English has become, to a large degree, the international language of business and science. These alone make it an important language to learn. Additionally, the United States and Great Britain have some of the world's best universities, and if someone wishes to reap the benefit of their educational offerings, it is necessary to learn English. Finally, some of the greatest literature in the world is written in the English language, and while translations are often available, nothing is as good as reading fine literature in its original language.
As to learning the history of English, there are many reasons to do so. Learning the history of a language helps you learn the language better. And this is true even if English is your native language. And also true is that it helps you learn about other languages, too. What is so wonderful about English is that it has incorporated words from all over the world. Every time the British Isles were conquered, by the Danes, the Romans, and the Normans, instead of speaking the language of the conquerors, the English absorbed some of their language and made it part of their own. Every time the British sailed...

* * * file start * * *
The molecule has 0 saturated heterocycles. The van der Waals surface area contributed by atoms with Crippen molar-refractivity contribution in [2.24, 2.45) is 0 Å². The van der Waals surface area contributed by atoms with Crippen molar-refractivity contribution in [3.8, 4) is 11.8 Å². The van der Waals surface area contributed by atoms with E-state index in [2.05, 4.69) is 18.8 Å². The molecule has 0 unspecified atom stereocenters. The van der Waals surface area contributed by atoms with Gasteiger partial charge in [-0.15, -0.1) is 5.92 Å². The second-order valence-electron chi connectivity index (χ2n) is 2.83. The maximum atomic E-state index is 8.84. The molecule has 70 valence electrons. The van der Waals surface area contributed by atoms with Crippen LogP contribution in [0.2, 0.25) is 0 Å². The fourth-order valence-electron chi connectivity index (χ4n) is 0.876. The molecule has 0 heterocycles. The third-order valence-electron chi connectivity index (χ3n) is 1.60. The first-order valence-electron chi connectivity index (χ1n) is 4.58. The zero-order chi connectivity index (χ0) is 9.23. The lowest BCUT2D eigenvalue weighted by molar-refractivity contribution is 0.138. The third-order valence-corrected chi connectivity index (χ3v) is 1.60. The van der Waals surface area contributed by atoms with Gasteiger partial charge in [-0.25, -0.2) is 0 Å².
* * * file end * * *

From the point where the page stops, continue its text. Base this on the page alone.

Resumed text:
to a new land, they absorbed new words into their language. So, in some ways, the history of English is the history of much of the world. It is fascinating to learn how English evolved and the history of so many of its words. Our words tell little stories. For example, "algebra" is an Arabic word. The whole idea of this kind of math is from the Arabs. A sandwich was supposedly invented by the Earl of Sandwich, who is said to have wanted to easily eat something without having to leave the gambling tables. So many of our words and expressions have colorful histories like this. For me, this is part of the delight of English, and I hope it becomes thus for you, too.
Many people all over the world are motivated to learn English, which has become an important part of getting along in our global village. Learning the history of the language helps us to learn the language even better, in such a fascinating way.